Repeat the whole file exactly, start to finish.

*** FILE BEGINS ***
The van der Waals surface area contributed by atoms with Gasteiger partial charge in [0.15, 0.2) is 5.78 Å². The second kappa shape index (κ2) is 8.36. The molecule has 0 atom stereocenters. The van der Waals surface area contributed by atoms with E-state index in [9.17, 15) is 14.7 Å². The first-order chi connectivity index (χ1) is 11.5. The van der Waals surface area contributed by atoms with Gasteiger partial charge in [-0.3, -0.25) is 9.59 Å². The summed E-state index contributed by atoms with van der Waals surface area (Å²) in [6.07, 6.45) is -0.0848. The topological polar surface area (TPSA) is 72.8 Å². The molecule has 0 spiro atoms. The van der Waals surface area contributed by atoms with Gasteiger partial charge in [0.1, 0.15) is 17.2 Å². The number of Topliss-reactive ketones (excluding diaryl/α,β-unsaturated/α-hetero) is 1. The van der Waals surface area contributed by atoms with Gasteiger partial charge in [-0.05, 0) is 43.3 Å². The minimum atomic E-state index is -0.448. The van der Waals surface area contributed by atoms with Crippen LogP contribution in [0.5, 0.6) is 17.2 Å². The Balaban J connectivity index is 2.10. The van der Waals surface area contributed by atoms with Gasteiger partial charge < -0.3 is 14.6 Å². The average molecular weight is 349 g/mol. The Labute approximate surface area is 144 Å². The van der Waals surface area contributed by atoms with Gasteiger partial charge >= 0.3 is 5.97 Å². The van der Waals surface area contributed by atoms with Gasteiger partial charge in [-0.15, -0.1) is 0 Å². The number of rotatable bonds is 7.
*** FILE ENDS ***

The van der Waals surface area contributed by atoms with Gasteiger partial charge in [0.15, 0.2) is 5.78 Å². The second kappa shape index (κ2) is 8.36. The molecule has 0 atom stereocenters. The van der Waals surface area contributed by atoms with E-state index in [9.17, 15) is 14.7 Å². The first-order chi connectivity index (χ1) is 11.5. The van der Waals surface area contributed by atoms with Gasteiger partial charge in [-0.3, -0.25) is 9.59 Å². The summed E-state index contributed by atoms with van der Waals surface area (Å²) in [6.07, 6.45) is -0.0848. The topological polar surface area (TPSA) is 72.8 Å². The molecule has 0 spiro atoms. The van der Waals surface area contributed by atoms with Gasteiger partial charge in [0.1, 0.15) is 17.2 Å². The number of Topliss-reactive ketones (excluding diaryl/α,β-unsaturated/α-hetero) is 1. The van der Waals surface area contributed by atoms with Gasteiger partial charge in [-0.05, 0) is 43.3 Å². The minimum atomic E-state index is -0.448. The van der Waals surface area contributed by atoms with Crippen LogP contribution in [0.5, 0.6) is 17.2 Å². The Balaban J connectivity index is 2.10. The van der Waals surface area contributed by atoms with Gasteiger partial charge < -0.3 is 14.6 Å². The average molecular weight is 349 g/mol. The Labute approximate surface area is 144 Å². The van der Waals surface area contributed by atoms with Gasteiger partial charge >= 0.3 is 5.97 Å². The van der Waals surface area contributed by atoms with Gasteiger partial charge in [-0.15, -0.1) is 0 Å². The number of rotatable bonds is 7.